This brilliant poem has clearly a lot more to say than simply the narrow focus that some critics give it concerning the themes of aging. The appeal of the speaker is to the transformative power of art and in particular the way in which art is able to express what is indescribable and to leave the self behind as it boldly strikes out towards new visions of humanity and the world.
The poem at its heart is about an old man's desire to leave the "sensual music" of Ireland which he finds so meaningless and metaphorically "sail to Byzantium," which acts as a symbol of the transformative power of art. The end goal of the speaker is complete transformation in himself as he seeks to leave his earthly body behind and find new life in a very different form. Consider what the last stanza tells us:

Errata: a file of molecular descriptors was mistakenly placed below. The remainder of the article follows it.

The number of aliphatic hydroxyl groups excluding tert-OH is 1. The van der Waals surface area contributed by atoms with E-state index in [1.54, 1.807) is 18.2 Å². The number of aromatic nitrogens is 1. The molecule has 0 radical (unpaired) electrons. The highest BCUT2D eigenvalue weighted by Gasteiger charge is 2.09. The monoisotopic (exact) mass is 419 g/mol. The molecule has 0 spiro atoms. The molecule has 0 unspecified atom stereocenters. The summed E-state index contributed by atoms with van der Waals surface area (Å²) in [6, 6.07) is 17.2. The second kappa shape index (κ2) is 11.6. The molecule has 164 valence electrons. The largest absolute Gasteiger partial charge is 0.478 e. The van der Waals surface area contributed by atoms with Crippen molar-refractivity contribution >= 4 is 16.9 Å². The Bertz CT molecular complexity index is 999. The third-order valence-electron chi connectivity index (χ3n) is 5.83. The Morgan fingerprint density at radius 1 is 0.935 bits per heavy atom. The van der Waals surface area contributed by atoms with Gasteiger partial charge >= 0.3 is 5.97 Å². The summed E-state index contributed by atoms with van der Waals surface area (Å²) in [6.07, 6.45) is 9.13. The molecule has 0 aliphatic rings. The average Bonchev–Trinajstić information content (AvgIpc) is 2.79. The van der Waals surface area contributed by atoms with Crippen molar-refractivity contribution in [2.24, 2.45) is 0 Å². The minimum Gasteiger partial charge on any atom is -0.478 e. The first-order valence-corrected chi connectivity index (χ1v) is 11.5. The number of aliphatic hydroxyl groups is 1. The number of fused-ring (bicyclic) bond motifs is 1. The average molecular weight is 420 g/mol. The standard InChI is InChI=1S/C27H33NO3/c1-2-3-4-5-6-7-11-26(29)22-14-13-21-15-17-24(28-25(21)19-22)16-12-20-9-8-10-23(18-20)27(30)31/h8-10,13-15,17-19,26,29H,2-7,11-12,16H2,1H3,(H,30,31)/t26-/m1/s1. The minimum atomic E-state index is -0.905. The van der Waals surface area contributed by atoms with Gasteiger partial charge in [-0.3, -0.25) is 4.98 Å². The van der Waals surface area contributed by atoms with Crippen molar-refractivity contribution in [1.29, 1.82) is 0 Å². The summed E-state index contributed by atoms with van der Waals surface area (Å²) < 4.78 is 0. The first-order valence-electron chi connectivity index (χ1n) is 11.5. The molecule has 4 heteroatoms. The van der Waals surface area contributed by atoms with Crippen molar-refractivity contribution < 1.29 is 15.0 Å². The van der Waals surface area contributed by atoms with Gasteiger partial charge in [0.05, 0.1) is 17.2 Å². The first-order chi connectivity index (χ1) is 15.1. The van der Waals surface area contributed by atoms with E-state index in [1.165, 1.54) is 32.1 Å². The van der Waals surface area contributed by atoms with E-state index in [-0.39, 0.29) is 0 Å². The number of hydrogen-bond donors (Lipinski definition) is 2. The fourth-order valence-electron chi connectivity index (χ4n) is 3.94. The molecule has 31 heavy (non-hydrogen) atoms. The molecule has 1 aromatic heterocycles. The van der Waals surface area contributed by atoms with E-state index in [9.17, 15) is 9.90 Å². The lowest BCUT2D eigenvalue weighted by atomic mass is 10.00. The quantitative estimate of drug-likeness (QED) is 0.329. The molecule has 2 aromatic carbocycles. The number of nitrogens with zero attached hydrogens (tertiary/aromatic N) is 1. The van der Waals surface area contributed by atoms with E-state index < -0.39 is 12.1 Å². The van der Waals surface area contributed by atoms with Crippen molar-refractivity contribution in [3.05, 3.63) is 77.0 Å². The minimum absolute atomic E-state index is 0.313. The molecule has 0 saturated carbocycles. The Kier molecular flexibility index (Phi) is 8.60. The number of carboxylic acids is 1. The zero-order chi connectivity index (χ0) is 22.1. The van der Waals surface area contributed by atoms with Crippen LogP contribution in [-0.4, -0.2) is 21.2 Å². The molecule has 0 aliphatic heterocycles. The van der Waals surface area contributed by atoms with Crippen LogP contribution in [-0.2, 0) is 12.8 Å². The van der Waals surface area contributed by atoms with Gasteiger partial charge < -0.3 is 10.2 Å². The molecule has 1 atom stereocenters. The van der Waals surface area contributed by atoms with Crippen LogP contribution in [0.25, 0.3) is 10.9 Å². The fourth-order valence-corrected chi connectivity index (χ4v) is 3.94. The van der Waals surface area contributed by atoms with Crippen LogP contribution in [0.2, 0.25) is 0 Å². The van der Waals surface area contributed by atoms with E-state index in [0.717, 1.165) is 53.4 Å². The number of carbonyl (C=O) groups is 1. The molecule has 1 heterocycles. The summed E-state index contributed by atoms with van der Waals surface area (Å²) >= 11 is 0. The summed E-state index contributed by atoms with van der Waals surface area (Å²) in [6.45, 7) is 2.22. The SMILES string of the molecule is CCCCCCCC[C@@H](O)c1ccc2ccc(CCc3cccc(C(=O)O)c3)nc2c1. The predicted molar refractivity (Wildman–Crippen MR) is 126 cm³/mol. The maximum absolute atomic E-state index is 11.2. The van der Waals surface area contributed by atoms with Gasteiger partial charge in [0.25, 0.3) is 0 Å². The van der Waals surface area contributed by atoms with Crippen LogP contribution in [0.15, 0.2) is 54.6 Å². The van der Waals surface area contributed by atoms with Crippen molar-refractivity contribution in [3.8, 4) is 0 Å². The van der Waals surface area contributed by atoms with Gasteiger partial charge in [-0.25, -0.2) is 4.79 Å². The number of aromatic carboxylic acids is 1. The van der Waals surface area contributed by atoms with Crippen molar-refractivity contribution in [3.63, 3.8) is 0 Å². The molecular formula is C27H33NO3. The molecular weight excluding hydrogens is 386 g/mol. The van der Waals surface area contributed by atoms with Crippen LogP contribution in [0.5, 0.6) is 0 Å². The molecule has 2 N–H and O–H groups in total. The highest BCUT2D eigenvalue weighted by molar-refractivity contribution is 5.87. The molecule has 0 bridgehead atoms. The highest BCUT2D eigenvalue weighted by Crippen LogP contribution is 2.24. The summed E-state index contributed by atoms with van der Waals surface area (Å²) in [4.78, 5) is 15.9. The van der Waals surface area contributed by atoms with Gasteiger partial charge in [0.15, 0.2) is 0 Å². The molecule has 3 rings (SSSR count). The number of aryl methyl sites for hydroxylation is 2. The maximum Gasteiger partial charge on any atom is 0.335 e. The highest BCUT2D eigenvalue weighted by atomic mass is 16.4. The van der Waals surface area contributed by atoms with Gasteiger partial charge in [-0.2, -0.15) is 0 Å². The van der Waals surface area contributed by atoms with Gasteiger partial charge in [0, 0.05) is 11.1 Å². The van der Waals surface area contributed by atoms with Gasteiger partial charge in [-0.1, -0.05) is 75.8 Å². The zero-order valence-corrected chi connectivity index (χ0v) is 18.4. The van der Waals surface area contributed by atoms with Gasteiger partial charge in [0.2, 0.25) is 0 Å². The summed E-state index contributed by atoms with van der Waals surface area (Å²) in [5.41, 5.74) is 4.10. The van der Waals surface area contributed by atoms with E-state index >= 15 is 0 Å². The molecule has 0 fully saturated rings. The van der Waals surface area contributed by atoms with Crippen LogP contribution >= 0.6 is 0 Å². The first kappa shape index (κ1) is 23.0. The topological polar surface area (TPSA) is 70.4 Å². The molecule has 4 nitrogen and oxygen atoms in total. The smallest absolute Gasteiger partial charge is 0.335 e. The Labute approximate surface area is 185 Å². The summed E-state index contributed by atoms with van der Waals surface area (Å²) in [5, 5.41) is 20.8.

Once out of nature I shall never take
My bodily form from any natural thing,
But such a form as Grecian goldsmiths make
Of hammered gold and gold enamelling
To keep a drowsy Emperor awake;
Or set upon a golden bough to sing
To lords and ladies of Byzantium
Of what is past, or passing, or to come.
The speaker, having shed his earthly body behind, through the power of art wishes to evolve his consciousness into a different form and forge some kind of supernatural union with the art of this medieval empire, allowing this new art that he becomes to give him the powers of a prophet. This transformation of this frail human bound to its earthly body to a golden bird who is able to achieve a kind of immortality is much to be favoured by the speaker, who sees art as being much more superior than life itself.